American Compass proposes that conservatives revisit the question of whether a nation can afford an economic order without a “compass,” a guide that can provide a sense of direction national policy and shared intention. The question is essential, and the answers on offer on this site portend a new course for the American political order.
Libertarians have long argued that markets are wiser than government, that the accumulated choices of many people acting without plan or intention results in more efficient economic outcomes that reflect their true preferences. In a truly free market society, people’s initiative and inventiveness are unleashed, allowing for massive prospects of innovation, transformation, and disruption. It was for this reason that Friedrich von Hayek declared that he was not a conservative, since conservatives resist transformative change, instead preferring a society marked by stability, generational continuity, and slow change that accretes rather than transforms. Read More
Welcome to American Compass. Our mission is to restore an economic consensus that emphasizes the importance of family, community, and industry to the nation’s liberty and prosperity.
Many of the most insightful and creative policymakers, researchers, and pundits on the American right-of-center, and some on the left-of-center as well, are dedicating tremendous intellectual energy toward moving the nation’s policy in this direction. Look within almost any Republican Senate office, federal agency, or mainstream conservative institution—the Heritage Foundation or the American Enterprise Institute, National Review or the Wall Street Journal—and you will find people who are tired of the stale pieties that have come to characterize “conservatism” and eager to reassert genuine conservative principles.
Still, the efforts have been diffuse. Step back, and most of the institutions themselves appear steadfast in their outmoded orthodoxy. Perhaps this is how it should be, or at least has to be. An organization built around support for a specific set of ideas—from the donors who fund it to the leaders who guide it, the rank-and-file who generate its output, and the media and politicians who listen attentively—has no way to reconstitute itself around a different set. The dynamic parallels that of creative destruction in the private sector, which is rarely managed well within a firm and instead requires the incumbent to be swept aside by some new entrant uncommitted to the old technology. The cause of all those working toward reform from within thus requires support from new institutions that can sharpen and amplify the push for change.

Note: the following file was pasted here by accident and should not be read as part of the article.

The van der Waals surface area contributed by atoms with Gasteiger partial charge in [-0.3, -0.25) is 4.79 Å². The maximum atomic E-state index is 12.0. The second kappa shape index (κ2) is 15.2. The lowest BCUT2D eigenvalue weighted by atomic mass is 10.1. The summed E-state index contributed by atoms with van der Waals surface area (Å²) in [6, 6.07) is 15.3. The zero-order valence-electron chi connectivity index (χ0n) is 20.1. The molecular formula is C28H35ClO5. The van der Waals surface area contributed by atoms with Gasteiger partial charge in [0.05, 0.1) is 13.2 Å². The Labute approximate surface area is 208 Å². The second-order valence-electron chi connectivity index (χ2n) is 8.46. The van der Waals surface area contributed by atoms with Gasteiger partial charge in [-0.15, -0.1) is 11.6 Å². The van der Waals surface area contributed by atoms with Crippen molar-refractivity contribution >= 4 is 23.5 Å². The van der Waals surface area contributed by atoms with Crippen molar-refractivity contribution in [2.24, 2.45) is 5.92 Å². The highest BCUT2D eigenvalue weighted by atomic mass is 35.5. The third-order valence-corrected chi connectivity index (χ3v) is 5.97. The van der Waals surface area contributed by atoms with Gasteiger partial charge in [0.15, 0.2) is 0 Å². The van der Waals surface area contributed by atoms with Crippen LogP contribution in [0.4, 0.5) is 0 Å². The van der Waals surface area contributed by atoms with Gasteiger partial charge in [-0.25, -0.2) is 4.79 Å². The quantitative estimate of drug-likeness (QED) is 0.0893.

Our goal is to play that role, operating as a flagship—one entity in a broad coalition advancing toward a common objective. We are a membership organization, creating and nurturing connections between people, facilitating communication among them, and shaping a common identity understandable to the outside world. We are a forum, allowing recognized leaders to put forward their own ideas and deliberate in a variety of formats including long-form essays and on our blog, The Commons. And we are a participant in the battles of the day, starting and engaging in the debates that we believe most important, unconstrained by affiliation with institutions that may prefer not to have them.
To be clear, unlike in a private-sector competition for market share and profit, our intention here is not to sweep away the incumbents and build our own, larger building in Washington. We respect many of the right-of-center’s institutions and believe they are vital to conservatism’s future. Our concern is that their ideas have ossified, that they have shown they will not undertake a rethinking of their own accord, and that the alternative to reform is not the status quo but a more calamitous descent toward their irrelevance. We hope that we can do our part to set a better course.
Launching in the Time of Coronavirus
Of course, this is a strange moment to be launching a new public-policy organization dedicated to the big questions of political economy and the long-term trajectory of politics and policymaking. America is facing an unprecedented public-health and economic crisis that is properly the focus of all attention. Some days it feels silly to be working on anything else. Whenever the opportunity presents itself, we try to assist the policymakers devising responses.
The larger questions have not gone away, though, and in many respects the crisis has only accentuated them. Not because it “proves” much of anything—just as the old adage says that “hard cases make bad law,” emergencies offer few useful standards for governing in normal times. Someone generally opposed to large public programs or market interventions can very reasonably support them in once-in-a-lifetime circumstances. But the nation is awakening to a set of problems that existed long before coronavirus and will persist long after. For example:
- The market is not simply a set of discrete transactions between consenting adults, able to shapeshift constantly in pursuit of ever-more-efficient outcomes. An economy cannot be shutdown for a couple of months and then revived like Frankenstein’s monster. Employment relationships lost do not spontaneously reconstitute. A disruption to in-person service industries can mean catastrophe for energy markets a few weeks later. The market includes a set of institutional arrangements within which all transactions take place, and without which even the most brilliant businessman will find himself bankrupt.